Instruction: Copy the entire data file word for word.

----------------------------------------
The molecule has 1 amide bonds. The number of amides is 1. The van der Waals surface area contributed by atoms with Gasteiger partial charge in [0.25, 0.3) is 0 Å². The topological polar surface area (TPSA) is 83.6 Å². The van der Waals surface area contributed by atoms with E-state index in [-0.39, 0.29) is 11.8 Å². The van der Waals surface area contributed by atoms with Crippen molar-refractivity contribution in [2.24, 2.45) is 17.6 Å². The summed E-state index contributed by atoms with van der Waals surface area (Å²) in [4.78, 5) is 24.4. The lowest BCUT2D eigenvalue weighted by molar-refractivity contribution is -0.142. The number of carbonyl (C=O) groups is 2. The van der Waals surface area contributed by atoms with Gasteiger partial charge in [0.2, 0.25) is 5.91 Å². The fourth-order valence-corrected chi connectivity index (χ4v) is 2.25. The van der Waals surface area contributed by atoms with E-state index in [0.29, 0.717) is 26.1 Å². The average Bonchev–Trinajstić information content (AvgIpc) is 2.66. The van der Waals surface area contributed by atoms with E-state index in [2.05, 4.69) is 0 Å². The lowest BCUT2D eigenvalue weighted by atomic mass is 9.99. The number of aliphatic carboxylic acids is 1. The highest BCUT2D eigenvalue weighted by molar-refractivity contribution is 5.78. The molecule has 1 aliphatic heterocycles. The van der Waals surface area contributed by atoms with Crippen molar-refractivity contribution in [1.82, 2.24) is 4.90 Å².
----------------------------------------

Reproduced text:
The molecule has 1 amide bonds. The number of amides is 1. The van der Waals surface area contributed by atoms with Gasteiger partial charge in [0.25, 0.3) is 0 Å². The topological polar surface area (TPSA) is 83.6 Å². The van der Waals surface area contributed by atoms with E-state index in [-0.39, 0.29) is 11.8 Å². The van der Waals surface area contributed by atoms with Crippen molar-refractivity contribution in [2.24, 2.45) is 17.6 Å². The summed E-state index contributed by atoms with van der Waals surface area (Å²) in [4.78, 5) is 24.4. The lowest BCUT2D eigenvalue weighted by molar-refractivity contribution is -0.142. The number of carbonyl (C=O) groups is 2. The van der Waals surface area contributed by atoms with Gasteiger partial charge in [0.2, 0.25) is 5.91 Å². The fourth-order valence-corrected chi connectivity index (χ4v) is 2.25. The van der Waals surface area contributed by atoms with E-state index in [0.29, 0.717) is 26.1 Å². The average Bonchev–Trinajstić information content (AvgIpc) is 2.66. The van der Waals surface area contributed by atoms with E-state index in [2.05, 4.69) is 0 Å². The lowest BCUT2D eigenvalue weighted by atomic mass is 9.99. The number of aliphatic carboxylic acids is 1. The highest BCUT2D eigenvalue weighted by molar-refractivity contribution is 5.78. The molecule has 1 aliphatic heterocycles. The van der Waals surface area contributed by atoms with Crippen molar-refractivity contribution in [1.82, 2.24) is 4.90 Å².